Thank you, Mr. Chairman.
We will begin, and then you will hear from the Canadian Environmental Agency and the Department of Fisheries and Oceans.
Thank you for giving us the opportunity to meet with you and make this presentation before you. I will be giving you a brief overview of the situation with regard to the oil sands. I will start on the second page of the deck and talk about the economic opportunities, federal and provincial regulatory oversight, the environmental challenges, technological improvements and the role of the federal government.
My presentation will be a little broader than the other two. It will speak to the oil sands generally and then get to the issue of water specifically. The other two presentations will be about water issues specifically.
I have with me, and should introduce, Dr. Kim Kasperski, the manager of water quality research with CanmetENERGY in Devon, a government lab just outside of Edmonton that deals with oil sands issues.
The third slide gives you a map of where the oil sands are.
As you can see, the oil sands are primarily located in North-Eastern Alberta but there are also some in Saskatchewan.
And the three different areas that you can see, the Athabasca area, the Cold Lake area, and the Peace River area, are where the oil sands exist.
The fourth slide provides a very, very high-level scientific sense of what this is. It's really bitumen. Bitumen is a molasses-like viscous oil that will not flow unless it's heated and diluted with lighter carbons. It can be blended with diluents and shipped to refineries, or it can be upgraded into a synthetic crude oil. But it's basically in the ground, and has the consistency of a hockey puck, and when it's heated up, it starts to look like the picture you have on slide four.
Slide five is quite significant. It speaks to how this is done. There are two ways that the oil sands are delivered to market. The most well-known way, and the one that's being done the most at the moment, is mining—open pit mining—as you've seen in the pictures of big dump trucks and large shovels, etc. However, it's very important that about 82% of the resource is available only through what we call in situ extraction, which is similar to what is done at oil wells elsewhere, where you inject steam into the ground and then pull it out via wells. In other words, the mining, which is a large percentage of what's happening now, is only 20% of what's going to be happening into the future. So we need to be concerned about both issues.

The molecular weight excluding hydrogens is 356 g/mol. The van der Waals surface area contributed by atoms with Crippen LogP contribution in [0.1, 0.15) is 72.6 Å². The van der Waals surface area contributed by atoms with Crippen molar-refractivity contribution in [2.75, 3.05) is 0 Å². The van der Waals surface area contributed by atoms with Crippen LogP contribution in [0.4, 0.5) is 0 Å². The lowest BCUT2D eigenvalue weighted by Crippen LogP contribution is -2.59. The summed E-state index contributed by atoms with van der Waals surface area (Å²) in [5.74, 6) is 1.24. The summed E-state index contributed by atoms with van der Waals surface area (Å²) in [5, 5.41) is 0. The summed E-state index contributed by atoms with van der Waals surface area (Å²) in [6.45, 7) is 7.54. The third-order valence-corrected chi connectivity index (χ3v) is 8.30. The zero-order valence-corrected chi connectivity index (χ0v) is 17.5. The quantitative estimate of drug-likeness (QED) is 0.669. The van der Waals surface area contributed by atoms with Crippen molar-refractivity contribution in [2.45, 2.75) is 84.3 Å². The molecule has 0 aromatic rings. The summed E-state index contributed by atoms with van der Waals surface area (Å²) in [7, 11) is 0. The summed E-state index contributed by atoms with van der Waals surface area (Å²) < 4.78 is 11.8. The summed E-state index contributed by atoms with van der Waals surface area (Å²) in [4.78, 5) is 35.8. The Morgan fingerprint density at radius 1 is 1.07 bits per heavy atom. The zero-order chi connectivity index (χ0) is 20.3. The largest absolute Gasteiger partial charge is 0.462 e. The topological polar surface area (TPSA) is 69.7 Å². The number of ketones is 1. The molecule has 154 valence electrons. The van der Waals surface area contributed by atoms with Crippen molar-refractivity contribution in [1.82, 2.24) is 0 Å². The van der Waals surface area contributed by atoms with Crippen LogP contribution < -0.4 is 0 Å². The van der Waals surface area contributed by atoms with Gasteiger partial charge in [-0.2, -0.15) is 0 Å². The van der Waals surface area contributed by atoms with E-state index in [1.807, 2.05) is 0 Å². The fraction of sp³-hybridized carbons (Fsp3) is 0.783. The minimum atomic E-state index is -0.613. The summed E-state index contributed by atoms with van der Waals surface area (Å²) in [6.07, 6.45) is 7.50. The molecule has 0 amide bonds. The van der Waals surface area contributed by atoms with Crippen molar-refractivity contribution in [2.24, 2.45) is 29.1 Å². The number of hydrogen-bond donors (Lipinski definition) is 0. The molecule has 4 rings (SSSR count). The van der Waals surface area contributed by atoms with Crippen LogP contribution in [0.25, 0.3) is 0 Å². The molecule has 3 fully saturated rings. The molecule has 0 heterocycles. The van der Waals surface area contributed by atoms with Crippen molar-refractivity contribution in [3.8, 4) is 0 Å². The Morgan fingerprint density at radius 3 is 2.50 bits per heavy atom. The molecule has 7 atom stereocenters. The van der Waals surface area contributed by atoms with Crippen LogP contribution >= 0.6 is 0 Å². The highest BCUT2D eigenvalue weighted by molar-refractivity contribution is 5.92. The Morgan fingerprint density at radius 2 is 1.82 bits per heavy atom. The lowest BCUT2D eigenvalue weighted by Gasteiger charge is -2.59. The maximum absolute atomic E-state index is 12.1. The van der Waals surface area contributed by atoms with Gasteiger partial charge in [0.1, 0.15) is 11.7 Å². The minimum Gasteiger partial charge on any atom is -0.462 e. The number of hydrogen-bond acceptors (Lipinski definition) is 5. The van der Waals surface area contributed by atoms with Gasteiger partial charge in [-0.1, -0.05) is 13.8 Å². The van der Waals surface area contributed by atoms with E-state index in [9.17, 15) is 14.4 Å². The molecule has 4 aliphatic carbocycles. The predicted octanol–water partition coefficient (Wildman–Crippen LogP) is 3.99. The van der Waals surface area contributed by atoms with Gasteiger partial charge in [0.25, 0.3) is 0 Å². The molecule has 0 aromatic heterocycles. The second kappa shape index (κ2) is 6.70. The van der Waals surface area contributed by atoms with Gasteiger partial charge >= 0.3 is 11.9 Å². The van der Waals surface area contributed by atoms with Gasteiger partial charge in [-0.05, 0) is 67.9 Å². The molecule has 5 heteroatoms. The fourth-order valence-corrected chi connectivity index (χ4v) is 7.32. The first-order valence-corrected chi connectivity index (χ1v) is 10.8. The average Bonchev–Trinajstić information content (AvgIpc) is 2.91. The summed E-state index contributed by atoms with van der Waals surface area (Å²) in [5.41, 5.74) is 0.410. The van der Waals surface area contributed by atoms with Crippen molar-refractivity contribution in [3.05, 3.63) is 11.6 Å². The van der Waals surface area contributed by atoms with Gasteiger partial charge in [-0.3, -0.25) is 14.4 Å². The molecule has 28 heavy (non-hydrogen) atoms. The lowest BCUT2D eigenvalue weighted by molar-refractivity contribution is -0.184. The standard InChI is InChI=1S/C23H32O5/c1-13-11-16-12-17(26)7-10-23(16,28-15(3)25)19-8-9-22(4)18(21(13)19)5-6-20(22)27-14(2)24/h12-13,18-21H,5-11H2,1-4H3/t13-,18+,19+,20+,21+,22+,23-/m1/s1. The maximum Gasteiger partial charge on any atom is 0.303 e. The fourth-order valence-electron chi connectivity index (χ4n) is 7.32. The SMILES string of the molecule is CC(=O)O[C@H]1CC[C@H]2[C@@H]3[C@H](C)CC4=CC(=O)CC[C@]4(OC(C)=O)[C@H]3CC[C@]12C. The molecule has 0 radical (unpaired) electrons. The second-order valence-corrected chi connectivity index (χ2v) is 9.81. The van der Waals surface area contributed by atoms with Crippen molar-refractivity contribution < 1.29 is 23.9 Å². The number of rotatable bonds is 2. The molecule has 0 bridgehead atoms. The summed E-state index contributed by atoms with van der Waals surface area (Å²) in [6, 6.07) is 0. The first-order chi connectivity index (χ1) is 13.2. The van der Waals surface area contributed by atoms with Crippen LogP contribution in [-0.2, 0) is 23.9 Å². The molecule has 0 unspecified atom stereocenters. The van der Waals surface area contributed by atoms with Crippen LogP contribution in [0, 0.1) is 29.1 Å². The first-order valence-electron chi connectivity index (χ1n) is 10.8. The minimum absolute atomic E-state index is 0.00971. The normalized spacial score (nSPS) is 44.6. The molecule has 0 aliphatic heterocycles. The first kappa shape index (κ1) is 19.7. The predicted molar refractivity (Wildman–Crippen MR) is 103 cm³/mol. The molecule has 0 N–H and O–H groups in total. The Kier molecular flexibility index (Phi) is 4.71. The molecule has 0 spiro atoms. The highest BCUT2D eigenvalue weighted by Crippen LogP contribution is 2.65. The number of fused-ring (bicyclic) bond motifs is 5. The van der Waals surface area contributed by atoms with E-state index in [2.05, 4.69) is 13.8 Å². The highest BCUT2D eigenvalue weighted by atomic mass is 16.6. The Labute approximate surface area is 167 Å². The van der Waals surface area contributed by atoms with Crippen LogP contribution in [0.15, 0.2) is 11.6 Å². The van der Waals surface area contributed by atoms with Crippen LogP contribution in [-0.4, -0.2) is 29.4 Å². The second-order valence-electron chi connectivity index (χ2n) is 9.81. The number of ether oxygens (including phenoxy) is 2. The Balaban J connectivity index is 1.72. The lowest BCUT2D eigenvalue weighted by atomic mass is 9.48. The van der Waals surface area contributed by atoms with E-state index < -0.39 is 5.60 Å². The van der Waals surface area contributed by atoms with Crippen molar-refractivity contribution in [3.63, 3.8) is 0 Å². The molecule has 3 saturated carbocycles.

As slide six shows, about two-thirds of the bitumen is currently upgraded to synthetic crude oil before being shipped to refineries, and the remaining one-third is blended with diluents before being shipped to refineries.
I want to spend a little bit of time on slide seven as a set-up to the rest. In other words, where are we going with the oil sands? What are the projections for how big they are going to get over the next number of years? What you have on this slide is the previous 2007 forecast.
I'll just walk you quickly through the different areas. The bottom three layers are the traditional sources of oil in Canada, mostly from the western sedimentary basin in Alberta, Saskatchewan, and part of B.C. Apart from the east coast, the ones that are growing are the oil sands. One piece of that is the mining, and one piece is the in situ, the stuff that is farther than 80 metres below ground.
You can see that as of last year, the sense was that it was going to grow substantially. We've tried to show here the effect of the economic slowdown—and this is the big question—on the growth of the oil sands. And I'll speak to that in a moment, but it's a very important issue relating to the other issues of water use, and everything else around the oil sands. This slide is based on the numbers from last year, but with a sense of what is also happening with the economic slowdown.
Slide eight indicates how important it is to note that this is a major economic driver for Canada, and the committee members, I'm sure, are aware of this. But here some numbers. Again, these are last year's numbers, and we need to look at what the economic slowdown is doing. But the numbers show that the oil sands have generated about 120,000 direct and indirect jobs. It's also notable that 60% of those jobs are in Alberta and 40% aren't. There's a good number in Ontario and in Quebec, and some outside the country as well.